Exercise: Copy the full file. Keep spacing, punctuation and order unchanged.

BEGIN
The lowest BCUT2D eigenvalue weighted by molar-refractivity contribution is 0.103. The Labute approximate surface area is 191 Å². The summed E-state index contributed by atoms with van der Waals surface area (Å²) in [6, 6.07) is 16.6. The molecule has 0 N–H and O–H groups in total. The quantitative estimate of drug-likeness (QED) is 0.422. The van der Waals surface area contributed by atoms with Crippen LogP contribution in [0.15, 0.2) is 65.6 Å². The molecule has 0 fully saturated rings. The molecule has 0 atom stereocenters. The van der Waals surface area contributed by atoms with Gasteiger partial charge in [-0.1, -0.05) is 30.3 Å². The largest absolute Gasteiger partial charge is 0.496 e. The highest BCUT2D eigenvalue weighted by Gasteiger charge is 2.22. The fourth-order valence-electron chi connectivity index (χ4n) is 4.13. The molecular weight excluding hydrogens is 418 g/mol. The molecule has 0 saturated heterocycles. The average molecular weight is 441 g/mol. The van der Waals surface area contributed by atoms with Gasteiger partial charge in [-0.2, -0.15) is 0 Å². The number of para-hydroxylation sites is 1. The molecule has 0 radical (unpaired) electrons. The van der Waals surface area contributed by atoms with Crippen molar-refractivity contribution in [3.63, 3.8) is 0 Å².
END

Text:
The lowest BCUT2D eigenvalue weighted by molar-refractivity contribution is 0.103. The Labute approximate surface area is 191 Å². The summed E-state index contributed by atoms with van der Waals surface area (Å²) in [6, 6.07) is 16.6. The molecule has 0 N–H and O–H groups in total. The quantitative estimate of drug-likeness (QED) is 0.422. The van der Waals surface area contributed by atoms with Crippen LogP contribution in [0.15, 0.2) is 65.6 Å². The molecule has 0 fully saturated rings. The molecule has 0 atom stereocenters. The van der Waals surface area contributed by atoms with Gasteiger partial charge in [-0.1, -0.05) is 30.3 Å². The largest absolute Gasteiger partial charge is 0.496 e. The highest BCUT2D eigenvalue weighted by Gasteiger charge is 2.22. The fourth-order valence-electron chi connectivity index (χ4n) is 4.13. The molecular weight excluding hydrogens is 418 g/mol. The molecule has 0 saturated heterocycles. The average molecular weight is 441 g/mol. The van der Waals surface area contributed by atoms with Gasteiger partial charge in [-0.2, -0.15) is 0 Å². The number of para-hydroxylation sites is 1. The molecule has 0 radical (unpaired) electrons. The van der Waals surface area contributed by atoms with Crippen molar-refractivity contribution in [3.63, 3.8) is 0 Å².